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Coming Out Again and Again
Coming Out Again & Again 495 401 CJ Bourque

Coming Out Again & Again

Coming Out Again and Again

Coming Out Again & Again

By Leo Kirkham

As Dr. Sarah Bruce wrote in her blog post for last year’s Coming Out Day, coming out is a journey, not a destination. There is rarely one single moment in a person’s life where they come out, but rather, a series of choices every single day about whether to come out to the random stranger cutting your hair, or to your neighbor, or to your doctor. This puts LGBTQIA people in the position to choose safety or authenticity: Do I choose the comfort of this person knowing my identity, or the comfort of them not knowing?

Coming out can bring feelings of joy, relief, and even euphoria – but it can also bring feelings of fear or anxiety. For some LGBTQIA people, in their journey of exploring their gender and sexual orientation, find that they need to come out again as something new.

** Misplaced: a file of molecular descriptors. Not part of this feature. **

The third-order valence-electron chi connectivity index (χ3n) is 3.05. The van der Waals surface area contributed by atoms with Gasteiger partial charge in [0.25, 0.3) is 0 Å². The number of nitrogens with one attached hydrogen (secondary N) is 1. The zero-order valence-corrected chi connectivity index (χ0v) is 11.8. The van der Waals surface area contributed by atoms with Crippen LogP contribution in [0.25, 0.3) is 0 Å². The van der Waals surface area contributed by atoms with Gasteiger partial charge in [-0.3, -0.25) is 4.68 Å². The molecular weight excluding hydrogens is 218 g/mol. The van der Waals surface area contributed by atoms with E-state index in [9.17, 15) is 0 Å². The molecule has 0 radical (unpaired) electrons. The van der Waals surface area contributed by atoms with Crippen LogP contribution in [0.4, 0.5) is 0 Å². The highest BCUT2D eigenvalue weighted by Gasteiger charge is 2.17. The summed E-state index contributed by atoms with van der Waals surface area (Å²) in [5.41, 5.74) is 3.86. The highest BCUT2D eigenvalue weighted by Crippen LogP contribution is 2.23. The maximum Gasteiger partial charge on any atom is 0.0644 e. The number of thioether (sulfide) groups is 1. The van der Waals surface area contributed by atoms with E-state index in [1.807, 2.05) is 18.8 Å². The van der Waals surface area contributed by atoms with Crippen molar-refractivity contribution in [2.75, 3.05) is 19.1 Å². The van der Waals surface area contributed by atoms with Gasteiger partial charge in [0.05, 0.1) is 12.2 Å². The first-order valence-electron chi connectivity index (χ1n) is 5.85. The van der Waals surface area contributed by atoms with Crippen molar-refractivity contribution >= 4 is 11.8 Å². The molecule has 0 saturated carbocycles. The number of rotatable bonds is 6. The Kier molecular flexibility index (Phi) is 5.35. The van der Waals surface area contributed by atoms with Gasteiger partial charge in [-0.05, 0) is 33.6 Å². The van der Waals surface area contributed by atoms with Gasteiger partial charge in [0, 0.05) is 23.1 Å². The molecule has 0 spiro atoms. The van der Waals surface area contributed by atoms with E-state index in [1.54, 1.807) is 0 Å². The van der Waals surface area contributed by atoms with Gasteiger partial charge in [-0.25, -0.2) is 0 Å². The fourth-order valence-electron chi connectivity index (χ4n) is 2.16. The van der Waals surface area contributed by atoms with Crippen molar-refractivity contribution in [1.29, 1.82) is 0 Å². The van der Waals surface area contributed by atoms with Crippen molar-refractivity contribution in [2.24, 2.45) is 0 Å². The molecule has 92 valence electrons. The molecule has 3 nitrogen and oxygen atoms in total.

Personally, I came out as bisexual before I came out as a lesbian. Then I came out as nonbinary, changed my name, and starting using they/them pronouns. Each coming out marked a new stage of my journey to finding myself, and a step closer to my truest, most authentic self.

But coming out again, and again, was scary. Will the family members and friends who loved and accepted me as a lesbian, still love and accept me as nonbinary? Will they use my new name and pronouns? If I change my name or pronouns in the future, will they understand?

Every new coming out brings with it a new wave of doubts and what-ifs.